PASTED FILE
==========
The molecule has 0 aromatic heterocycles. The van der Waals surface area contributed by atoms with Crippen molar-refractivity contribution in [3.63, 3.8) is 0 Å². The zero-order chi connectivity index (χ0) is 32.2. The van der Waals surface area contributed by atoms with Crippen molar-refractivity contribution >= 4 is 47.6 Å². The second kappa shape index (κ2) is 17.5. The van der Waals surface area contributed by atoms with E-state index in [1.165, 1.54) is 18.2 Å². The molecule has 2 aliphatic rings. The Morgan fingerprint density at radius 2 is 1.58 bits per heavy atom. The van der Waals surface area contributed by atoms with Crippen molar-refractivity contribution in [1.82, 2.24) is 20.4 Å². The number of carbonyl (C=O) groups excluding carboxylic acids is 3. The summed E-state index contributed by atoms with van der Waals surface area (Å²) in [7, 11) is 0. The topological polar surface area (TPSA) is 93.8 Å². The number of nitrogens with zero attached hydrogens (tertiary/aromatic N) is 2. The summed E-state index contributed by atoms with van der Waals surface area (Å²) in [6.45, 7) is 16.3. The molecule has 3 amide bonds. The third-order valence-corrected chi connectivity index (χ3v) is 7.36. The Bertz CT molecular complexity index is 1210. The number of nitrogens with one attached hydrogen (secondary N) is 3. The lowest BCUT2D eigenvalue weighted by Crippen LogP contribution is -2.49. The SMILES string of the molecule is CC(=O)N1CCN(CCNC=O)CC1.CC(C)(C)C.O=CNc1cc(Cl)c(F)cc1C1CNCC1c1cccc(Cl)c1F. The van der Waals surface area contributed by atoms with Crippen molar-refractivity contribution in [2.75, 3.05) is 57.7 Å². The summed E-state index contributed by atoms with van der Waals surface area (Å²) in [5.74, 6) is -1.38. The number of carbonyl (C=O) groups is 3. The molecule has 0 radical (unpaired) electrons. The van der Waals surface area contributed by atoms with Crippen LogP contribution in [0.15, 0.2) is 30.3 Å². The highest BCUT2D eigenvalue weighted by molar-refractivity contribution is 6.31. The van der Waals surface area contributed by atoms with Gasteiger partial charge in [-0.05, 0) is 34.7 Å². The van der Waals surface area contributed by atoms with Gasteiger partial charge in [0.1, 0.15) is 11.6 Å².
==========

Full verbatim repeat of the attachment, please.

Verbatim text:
The molecule has 0 aromatic heterocycles. The van der Waals surface area contributed by atoms with Crippen molar-refractivity contribution in [3.63, 3.8) is 0 Å². The zero-order chi connectivity index (χ0) is 32.2. The van der Waals surface area contributed by atoms with Crippen molar-refractivity contribution >= 4 is 47.6 Å². The second kappa shape index (κ2) is 17.5. The van der Waals surface area contributed by atoms with E-state index in [1.165, 1.54) is 18.2 Å². The molecule has 2 aliphatic rings. The Morgan fingerprint density at radius 2 is 1.58 bits per heavy atom. The van der Waals surface area contributed by atoms with Crippen molar-refractivity contribution in [1.82, 2.24) is 20.4 Å². The number of carbonyl (C=O) groups excluding carboxylic acids is 3. The summed E-state index contributed by atoms with van der Waals surface area (Å²) in [7, 11) is 0. The topological polar surface area (TPSA) is 93.8 Å². The number of nitrogens with zero attached hydrogens (tertiary/aromatic N) is 2. The summed E-state index contributed by atoms with van der Waals surface area (Å²) in [6.45, 7) is 16.3. The molecule has 3 amide bonds. The third-order valence-corrected chi connectivity index (χ3v) is 7.36. The Bertz CT molecular complexity index is 1210. The number of nitrogens with one attached hydrogen (secondary N) is 3. The lowest BCUT2D eigenvalue weighted by Crippen LogP contribution is -2.49. The SMILES string of the molecule is CC(=O)N1CCN(CCNC=O)CC1.CC(C)(C)C.O=CNc1cc(Cl)c(F)cc1C1CNCC1c1cccc(Cl)c1F. The van der Waals surface area contributed by atoms with Crippen molar-refractivity contribution in [2.75, 3.05) is 57.7 Å². The summed E-state index contributed by atoms with van der Waals surface area (Å²) in [5.74, 6) is -1.38. The number of carbonyl (C=O) groups is 3. The molecule has 0 radical (unpaired) electrons. The van der Waals surface area contributed by atoms with Crippen LogP contribution in [0.15, 0.2) is 30.3 Å². The highest BCUT2D eigenvalue weighted by molar-refractivity contribution is 6.31. The van der Waals surface area contributed by atoms with Gasteiger partial charge in [-0.05, 0) is 34.7 Å². The van der Waals surface area contributed by atoms with Gasteiger partial charge in [0.1, 0.15) is 11.6 Å².